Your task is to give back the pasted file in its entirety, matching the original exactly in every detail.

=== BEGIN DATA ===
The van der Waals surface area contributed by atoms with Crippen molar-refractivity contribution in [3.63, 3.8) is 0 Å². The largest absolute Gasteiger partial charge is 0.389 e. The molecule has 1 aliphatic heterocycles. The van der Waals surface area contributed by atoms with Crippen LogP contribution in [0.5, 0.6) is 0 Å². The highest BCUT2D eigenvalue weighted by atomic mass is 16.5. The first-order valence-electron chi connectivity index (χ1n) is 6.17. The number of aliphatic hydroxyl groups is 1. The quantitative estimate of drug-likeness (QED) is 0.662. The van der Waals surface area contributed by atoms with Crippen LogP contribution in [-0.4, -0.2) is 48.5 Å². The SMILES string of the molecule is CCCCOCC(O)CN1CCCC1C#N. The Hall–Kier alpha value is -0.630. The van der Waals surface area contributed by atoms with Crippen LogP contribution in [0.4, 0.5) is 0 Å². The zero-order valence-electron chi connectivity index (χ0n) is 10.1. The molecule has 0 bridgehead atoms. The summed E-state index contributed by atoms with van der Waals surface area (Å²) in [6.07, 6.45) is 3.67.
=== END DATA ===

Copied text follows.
The van der Waals surface area contributed by atoms with Crippen molar-refractivity contribution in [3.63, 3.8) is 0 Å². The largest absolute Gasteiger partial charge is 0.389 e. The molecule has 1 aliphatic heterocycles. The van der Waals surface area contributed by atoms with Crippen LogP contribution in [0.5, 0.6) is 0 Å². The highest BCUT2D eigenvalue weighted by atomic mass is 16.5. The first-order valence-electron chi connectivity index (χ1n) is 6.17. The number of aliphatic hydroxyl groups is 1. The quantitative estimate of drug-likeness (QED) is 0.662. The van der Waals surface area contributed by atoms with Crippen LogP contribution in [-0.4, -0.2) is 48.5 Å². The SMILES string of the molecule is CCCCOCC(O)CN1CCCC1C#N. The Hall–Kier alpha value is -0.630. The van der Waals surface area contributed by atoms with Crippen LogP contribution in [0.4, 0.5) is 0 Å². The zero-order valence-electron chi connectivity index (χ0n) is 10.1. The molecule has 0 bridgehead atoms. The summed E-state index contributed by atoms with van der Waals surface area (Å²) in [6.07, 6.45) is 3.67.